Publisher: Two Roads
Publication Date: 19th March 2020
I hadn’t read any Sally Magnusson before even though I own a copy of The Sealwoman’s Gift and have heard countless good things about it but when I saw The Ninth Child was coming out this year and it had Faery vibes I knew it would be for me.
1856 in Glasgow and Isabel Aird wife of Dr Alexander Aird is less than happy about the fact that her husband has been planning to get involved in the building of a new water works in the Scottish Highlands.
Glasgow has many issues with polluted water due to the poor living conditions and Dr Aird wants to put his medical skills to good use at the building of the water works in Loch Katrine. One of the main reasons he wants to feel helpful and needed is that Isabel is struggling to take a pregnancy to full term and he feels powerless to help her.
Isabel is almost numb with the grief of losing her 6 children up to the point that she begrudgingly moves to the highlands with Alexander. However once she’s there in the countryside beside the beautiful Loch Katirne she starts to see signs from her lost children and feels a connection to them despite going on to lose two more.
Isabel spends her days walking and thinking and one day chances upon a strange man who introduces himself as Reverend Robert Kirke. Robert is an episcopalian minister who died in….wait for it…..1692. Yes! Robert is no ordinary man, although he once was many many years ago. Robert wrote a book about the myths and legends of the Faery world and it is believed that he was taken by the fae at the time of his death and now he roams the earth in his quest for peace. What he is desperate for is to find his final resting place.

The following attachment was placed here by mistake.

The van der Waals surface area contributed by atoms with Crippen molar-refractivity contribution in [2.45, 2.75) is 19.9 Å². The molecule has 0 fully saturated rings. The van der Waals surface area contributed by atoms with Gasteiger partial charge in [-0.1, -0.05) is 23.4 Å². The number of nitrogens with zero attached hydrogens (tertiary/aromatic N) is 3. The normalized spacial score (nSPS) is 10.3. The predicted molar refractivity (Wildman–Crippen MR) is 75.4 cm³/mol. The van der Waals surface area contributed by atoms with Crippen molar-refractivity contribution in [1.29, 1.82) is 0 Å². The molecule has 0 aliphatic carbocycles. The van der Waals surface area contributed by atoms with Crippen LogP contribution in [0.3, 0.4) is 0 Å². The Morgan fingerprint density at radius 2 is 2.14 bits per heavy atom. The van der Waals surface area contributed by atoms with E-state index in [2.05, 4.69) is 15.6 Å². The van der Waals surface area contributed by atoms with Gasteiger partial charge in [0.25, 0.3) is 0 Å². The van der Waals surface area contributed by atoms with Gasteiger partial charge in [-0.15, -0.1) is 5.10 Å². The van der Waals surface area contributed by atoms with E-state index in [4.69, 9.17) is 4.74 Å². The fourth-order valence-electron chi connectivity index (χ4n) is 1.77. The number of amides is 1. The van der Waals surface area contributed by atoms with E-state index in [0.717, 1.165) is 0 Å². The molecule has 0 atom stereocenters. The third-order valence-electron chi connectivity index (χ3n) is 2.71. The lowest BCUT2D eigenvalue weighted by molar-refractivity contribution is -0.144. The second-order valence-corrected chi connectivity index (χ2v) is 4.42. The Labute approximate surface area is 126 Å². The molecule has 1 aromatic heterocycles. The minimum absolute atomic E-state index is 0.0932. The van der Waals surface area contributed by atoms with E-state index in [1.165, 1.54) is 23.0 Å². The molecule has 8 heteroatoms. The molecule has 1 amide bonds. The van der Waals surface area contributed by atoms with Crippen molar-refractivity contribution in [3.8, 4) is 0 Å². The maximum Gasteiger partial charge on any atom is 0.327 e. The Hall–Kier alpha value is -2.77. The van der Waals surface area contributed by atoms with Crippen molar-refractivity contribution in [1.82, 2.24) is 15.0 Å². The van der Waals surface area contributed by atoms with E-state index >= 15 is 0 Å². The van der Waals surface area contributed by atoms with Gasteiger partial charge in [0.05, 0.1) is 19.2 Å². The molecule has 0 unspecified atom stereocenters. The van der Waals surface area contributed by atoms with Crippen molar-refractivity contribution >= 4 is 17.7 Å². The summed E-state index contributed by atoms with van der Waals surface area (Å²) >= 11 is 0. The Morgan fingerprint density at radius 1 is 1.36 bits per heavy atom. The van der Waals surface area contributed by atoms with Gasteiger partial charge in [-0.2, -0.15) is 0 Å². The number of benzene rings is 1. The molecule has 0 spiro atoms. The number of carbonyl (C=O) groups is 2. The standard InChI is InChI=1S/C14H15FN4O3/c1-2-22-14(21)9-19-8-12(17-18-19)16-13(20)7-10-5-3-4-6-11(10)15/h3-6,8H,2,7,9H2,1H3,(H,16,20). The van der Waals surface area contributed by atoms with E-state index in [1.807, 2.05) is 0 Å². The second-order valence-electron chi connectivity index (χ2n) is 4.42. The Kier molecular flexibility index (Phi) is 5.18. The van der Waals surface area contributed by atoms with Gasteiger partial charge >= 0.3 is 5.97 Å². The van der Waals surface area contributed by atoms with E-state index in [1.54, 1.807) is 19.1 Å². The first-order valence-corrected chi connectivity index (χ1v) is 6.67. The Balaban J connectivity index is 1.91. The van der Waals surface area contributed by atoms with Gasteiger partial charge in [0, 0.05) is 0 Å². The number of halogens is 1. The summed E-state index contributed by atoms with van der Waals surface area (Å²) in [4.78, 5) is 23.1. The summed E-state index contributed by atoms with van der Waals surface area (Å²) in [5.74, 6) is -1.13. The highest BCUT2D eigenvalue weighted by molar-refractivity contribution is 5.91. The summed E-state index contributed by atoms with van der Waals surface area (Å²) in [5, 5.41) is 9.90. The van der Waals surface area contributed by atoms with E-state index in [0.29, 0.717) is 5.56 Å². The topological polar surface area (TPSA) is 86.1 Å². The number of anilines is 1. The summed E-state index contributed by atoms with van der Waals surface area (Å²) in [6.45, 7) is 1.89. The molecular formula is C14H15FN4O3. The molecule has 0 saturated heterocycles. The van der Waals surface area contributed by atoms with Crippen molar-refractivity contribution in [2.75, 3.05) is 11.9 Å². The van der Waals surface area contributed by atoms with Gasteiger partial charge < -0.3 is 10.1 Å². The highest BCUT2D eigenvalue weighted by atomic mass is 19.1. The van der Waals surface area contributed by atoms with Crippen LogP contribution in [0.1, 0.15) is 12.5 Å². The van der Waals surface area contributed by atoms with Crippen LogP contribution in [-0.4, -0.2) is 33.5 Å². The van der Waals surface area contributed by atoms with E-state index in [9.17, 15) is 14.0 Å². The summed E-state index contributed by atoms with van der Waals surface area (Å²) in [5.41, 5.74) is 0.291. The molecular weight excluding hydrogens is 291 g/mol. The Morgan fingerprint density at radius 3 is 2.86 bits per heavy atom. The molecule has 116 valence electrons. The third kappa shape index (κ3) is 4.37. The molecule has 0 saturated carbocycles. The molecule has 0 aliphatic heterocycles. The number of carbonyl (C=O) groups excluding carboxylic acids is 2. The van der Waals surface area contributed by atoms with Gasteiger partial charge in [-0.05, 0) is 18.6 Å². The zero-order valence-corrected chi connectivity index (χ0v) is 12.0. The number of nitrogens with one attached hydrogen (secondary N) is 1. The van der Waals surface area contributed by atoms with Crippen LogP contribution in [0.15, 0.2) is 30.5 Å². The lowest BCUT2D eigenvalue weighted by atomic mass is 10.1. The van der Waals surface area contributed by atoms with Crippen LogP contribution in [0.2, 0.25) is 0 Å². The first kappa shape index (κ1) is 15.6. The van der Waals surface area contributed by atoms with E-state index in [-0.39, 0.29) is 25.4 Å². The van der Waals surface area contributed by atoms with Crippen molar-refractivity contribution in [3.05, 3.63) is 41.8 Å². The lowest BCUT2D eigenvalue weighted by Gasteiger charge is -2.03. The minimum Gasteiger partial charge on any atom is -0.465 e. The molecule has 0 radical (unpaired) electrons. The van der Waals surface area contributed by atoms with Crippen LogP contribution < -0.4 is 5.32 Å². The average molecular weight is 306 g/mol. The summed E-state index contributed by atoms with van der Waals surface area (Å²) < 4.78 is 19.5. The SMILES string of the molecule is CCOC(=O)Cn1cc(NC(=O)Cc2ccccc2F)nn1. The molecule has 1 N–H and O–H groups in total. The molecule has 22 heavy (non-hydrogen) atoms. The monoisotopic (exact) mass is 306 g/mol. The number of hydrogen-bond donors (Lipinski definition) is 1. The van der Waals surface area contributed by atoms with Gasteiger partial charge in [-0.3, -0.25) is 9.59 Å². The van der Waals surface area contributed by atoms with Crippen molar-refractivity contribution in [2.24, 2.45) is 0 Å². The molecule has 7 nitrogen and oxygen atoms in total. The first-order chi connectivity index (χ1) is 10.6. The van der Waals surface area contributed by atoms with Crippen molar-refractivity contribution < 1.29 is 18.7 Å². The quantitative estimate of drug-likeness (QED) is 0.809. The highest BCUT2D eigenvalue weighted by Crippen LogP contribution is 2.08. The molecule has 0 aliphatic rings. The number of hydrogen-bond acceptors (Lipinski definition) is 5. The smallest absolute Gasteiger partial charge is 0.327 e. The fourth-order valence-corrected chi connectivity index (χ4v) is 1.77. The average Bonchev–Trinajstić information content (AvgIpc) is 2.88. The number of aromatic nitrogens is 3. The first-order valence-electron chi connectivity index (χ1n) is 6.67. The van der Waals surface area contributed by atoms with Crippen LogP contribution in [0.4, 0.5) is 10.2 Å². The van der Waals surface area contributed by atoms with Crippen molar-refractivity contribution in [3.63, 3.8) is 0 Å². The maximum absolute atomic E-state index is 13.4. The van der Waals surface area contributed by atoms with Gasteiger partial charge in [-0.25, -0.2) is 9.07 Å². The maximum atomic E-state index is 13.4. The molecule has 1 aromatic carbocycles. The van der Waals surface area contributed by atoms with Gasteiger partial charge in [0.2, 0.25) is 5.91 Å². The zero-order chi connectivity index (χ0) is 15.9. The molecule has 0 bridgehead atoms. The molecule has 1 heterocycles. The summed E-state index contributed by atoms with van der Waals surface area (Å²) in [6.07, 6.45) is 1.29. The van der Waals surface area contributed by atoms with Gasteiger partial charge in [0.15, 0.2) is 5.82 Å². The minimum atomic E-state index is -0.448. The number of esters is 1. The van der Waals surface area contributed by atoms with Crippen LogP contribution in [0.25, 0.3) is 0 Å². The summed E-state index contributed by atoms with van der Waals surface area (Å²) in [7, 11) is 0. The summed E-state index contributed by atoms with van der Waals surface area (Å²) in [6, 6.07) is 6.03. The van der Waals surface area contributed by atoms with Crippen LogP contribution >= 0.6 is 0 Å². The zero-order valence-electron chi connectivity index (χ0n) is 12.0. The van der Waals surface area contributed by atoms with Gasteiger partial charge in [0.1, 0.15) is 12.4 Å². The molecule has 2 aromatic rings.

He has an extremely strong interest in Isabel. Particularly when she once again falls pregnant. But what is the lure and what fate will befall Isobel?
I absolutely devoured this book! not least because it is set in Victorian times (my favourite time period as you know!). I also really love anything remotely linked to the dark world of the Fae. There is a beautifully delicate balance between the realist narrative and the magical narrative in this story and I think this lends itself well to having a little something for everyone.
Another wonderful addition to this tale was the inclusion of chapters surrounding Queen Victoria and Prince Albert and their opening of the works. I love it when ‘real’ people from history are almost re-imagined by the author and we get an albeit fictitious peep behind the curtain. I was delighted to encounter these chapters, they really were a joy to read.
Sally Magnusson’s writing is just beautiful, stunning prose and perfect depictions of the glorious Scottish landscape. There is a real sense of place throughout this story and Sally expertly transports you to the Scottish highlands.
The perfect blend of fact and fiction, this book is captivating and a brilliant book to get your hands on, particularly during these very confusing and troubled times. A little something to whisk you away from real life and I couldn’t recommend it more.
Thank you to the publisher for my copy to review.
See you all soon.
Amanda – Bookish Chat xx